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Edvard Munch's visit to Paris and Berlin

 Q:   Ask a Question about Edvard Munch's visit to Paris and Berlin       
Munch arrived in Paris during the festivities of the “Exposition Universelle” and lived with two fellow Norwegian artists. He used to spend much of his time at Bonnat's busy studio, exhibitions, galleries, and museums. His picture “Morning” was displayed at the Norwegian pavilion.

He also had a visit to modern European art where he got influenced by three artists, Paul Gauguin, Vincent van Gogh and Henri Toulouse-Lautrec. He was very much attracted by the colors they used to convey the emotion.

Particularly, he was influenced by Gauguin's “reaction against realism” and his principle, which says “art was human work and not an imitation of Nature”.

Munch received the news of his father's passing away and he returned home for the arrangement of large loan from a weal thy Norwegian collector. Now there was no one left in his family.

In 1892, the Union of Berlin Artists invited Munch to exhibit at its November exhibition, the society's first one-man exhibition. However, his paintings involved in bit controversy and after one week the exhibition closed.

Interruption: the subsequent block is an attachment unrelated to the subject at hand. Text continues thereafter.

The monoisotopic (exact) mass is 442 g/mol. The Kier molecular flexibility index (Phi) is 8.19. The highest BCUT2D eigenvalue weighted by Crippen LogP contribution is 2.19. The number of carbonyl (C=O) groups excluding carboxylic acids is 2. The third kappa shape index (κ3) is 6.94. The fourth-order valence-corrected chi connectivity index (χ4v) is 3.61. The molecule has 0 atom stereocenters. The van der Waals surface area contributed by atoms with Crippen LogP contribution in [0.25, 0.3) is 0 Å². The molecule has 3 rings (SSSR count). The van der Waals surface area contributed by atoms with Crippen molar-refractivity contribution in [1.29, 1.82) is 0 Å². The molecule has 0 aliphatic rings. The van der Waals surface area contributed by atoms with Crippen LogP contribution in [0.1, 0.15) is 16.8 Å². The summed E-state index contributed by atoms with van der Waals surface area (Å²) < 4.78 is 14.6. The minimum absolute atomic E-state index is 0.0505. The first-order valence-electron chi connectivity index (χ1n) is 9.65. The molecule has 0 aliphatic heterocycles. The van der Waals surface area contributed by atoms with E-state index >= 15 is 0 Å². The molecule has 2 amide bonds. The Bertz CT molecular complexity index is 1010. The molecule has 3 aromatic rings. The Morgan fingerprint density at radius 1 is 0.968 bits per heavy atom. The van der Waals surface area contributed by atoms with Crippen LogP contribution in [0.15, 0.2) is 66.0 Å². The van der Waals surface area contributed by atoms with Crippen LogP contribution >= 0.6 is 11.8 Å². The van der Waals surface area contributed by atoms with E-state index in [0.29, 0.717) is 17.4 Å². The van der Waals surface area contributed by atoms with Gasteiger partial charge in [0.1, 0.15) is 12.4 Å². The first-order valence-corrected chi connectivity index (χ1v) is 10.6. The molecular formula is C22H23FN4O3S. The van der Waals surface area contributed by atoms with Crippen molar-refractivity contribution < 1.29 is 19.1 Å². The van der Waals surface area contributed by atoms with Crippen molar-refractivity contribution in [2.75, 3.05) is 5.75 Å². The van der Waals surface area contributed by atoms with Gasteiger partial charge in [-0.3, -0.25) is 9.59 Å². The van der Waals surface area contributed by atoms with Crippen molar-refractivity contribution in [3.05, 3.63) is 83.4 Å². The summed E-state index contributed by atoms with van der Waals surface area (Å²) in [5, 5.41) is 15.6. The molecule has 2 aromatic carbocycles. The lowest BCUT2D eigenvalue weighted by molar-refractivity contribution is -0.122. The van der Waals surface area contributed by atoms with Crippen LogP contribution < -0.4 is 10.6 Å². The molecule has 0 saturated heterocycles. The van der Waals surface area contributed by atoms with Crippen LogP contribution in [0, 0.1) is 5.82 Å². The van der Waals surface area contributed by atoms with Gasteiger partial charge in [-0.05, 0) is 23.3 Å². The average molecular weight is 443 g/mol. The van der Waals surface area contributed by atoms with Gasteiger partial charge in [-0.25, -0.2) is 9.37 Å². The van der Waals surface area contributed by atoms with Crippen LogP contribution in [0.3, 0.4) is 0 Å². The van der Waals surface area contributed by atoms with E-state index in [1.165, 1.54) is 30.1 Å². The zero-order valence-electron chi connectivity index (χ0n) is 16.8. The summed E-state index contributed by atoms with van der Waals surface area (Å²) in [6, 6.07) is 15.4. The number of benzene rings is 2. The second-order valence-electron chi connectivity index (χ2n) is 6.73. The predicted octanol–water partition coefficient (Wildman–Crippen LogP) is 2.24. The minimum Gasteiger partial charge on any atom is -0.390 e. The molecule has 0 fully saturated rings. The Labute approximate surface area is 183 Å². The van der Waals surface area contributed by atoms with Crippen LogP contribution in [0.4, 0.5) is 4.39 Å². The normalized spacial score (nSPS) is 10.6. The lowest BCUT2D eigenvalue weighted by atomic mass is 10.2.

In Berlin, Munch involved himself in an international circle of writers, artists and critics, including the Swedish dramatist and leading intellectual August Strindberg, whom he painted in 1892.

He fully utilized the four years in Berlin and sketched out most of the ideas that would comprise his major work. Of which the big one was “The Frieze of Life”, which was first designed for book illustration but later expressed in paintings.

He sold little, but made some income from charging entrance fees to view his controversial paintings. His other paintings include casino scenes, showing a simplification of form which marked his early mature style.

Munch also began to favor a shallow pictorial space and a minimal backdrop for his frontal figures. Poses were supposed to be chosen to produce the most convincing images of states of mind and psychological conditions.

Munch's figures appear to play roles on a theatre stage, such as in “Death in the Sick-Room”, whose mime of fixed postures signify various emotions and in “The Scream”, Munch's men and women now appear more symbolic than realistic.

By FW Editor

Tags: artist, painting, style

Category: Celebrities  - ( Celebrities Archive)

Date Added: 06 April '10

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